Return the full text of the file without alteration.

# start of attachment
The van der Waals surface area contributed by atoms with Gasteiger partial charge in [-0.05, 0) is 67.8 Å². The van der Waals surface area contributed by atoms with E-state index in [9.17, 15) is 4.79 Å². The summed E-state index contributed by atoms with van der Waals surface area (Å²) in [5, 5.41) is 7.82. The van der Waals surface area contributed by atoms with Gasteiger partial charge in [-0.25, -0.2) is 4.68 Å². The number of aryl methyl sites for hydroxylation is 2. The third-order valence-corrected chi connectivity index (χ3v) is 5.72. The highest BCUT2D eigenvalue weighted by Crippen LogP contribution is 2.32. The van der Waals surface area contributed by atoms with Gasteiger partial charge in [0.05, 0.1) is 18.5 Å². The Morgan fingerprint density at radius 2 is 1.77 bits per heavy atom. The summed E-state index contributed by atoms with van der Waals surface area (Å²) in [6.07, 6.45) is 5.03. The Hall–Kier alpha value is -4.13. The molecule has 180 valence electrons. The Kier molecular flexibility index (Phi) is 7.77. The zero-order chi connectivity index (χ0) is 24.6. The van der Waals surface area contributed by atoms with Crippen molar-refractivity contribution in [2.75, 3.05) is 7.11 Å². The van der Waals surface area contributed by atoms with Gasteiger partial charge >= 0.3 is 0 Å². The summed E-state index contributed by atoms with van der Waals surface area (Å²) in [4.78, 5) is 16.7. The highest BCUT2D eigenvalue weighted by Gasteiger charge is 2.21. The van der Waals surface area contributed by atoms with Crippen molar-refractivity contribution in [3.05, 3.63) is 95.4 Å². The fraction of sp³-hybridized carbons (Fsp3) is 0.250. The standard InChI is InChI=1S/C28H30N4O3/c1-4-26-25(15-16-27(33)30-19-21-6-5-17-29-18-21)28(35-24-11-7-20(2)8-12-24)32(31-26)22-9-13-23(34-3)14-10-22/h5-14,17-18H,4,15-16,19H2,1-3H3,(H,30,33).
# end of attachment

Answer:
The van der Waals surface area contributed by atoms with Gasteiger partial charge in [-0.05, 0) is 67.8 Å². The van der Waals surface area contributed by atoms with E-state index in [9.17, 15) is 4.79 Å². The summed E-state index contributed by atoms with van der Waals surface area (Å²) in [5, 5.41) is 7.82. The van der Waals surface area contributed by atoms with Gasteiger partial charge in [-0.25, -0.2) is 4.68 Å². The number of aryl methyl sites for hydroxylation is 2. The third-order valence-corrected chi connectivity index (χ3v) is 5.72. The highest BCUT2D eigenvalue weighted by Crippen LogP contribution is 2.32. The van der Waals surface area contributed by atoms with Gasteiger partial charge in [0.05, 0.1) is 18.5 Å². The Morgan fingerprint density at radius 2 is 1.77 bits per heavy atom. The summed E-state index contributed by atoms with van der Waals surface area (Å²) in [6.07, 6.45) is 5.03. The Hall–Kier alpha value is -4.13. The molecule has 180 valence electrons. The Kier molecular flexibility index (Phi) is 7.77. The zero-order chi connectivity index (χ0) is 24.6. The van der Waals surface area contributed by atoms with Crippen molar-refractivity contribution in [2.75, 3.05) is 7.11 Å². The van der Waals surface area contributed by atoms with Gasteiger partial charge >= 0.3 is 0 Å². The summed E-state index contributed by atoms with van der Waals surface area (Å²) in [4.78, 5) is 16.7. The highest BCUT2D eigenvalue weighted by Gasteiger charge is 2.21. The van der Waals surface area contributed by atoms with Crippen molar-refractivity contribution in [3.05, 3.63) is 95.4 Å². The fraction of sp³-hybridized carbons (Fsp3) is 0.250. The standard InChI is InChI=1S/C28H30N4O3/c1-4-26-25(15-16-27(33)30-19-21-6-5-17-29-18-21)28(35-24-11-7-20(2)8-12-24)32(31-26)22-9-13-23(34-3)14-10-22/h5-14,17-18H,4,15-16,19H2,1-3H3,(H,30,33).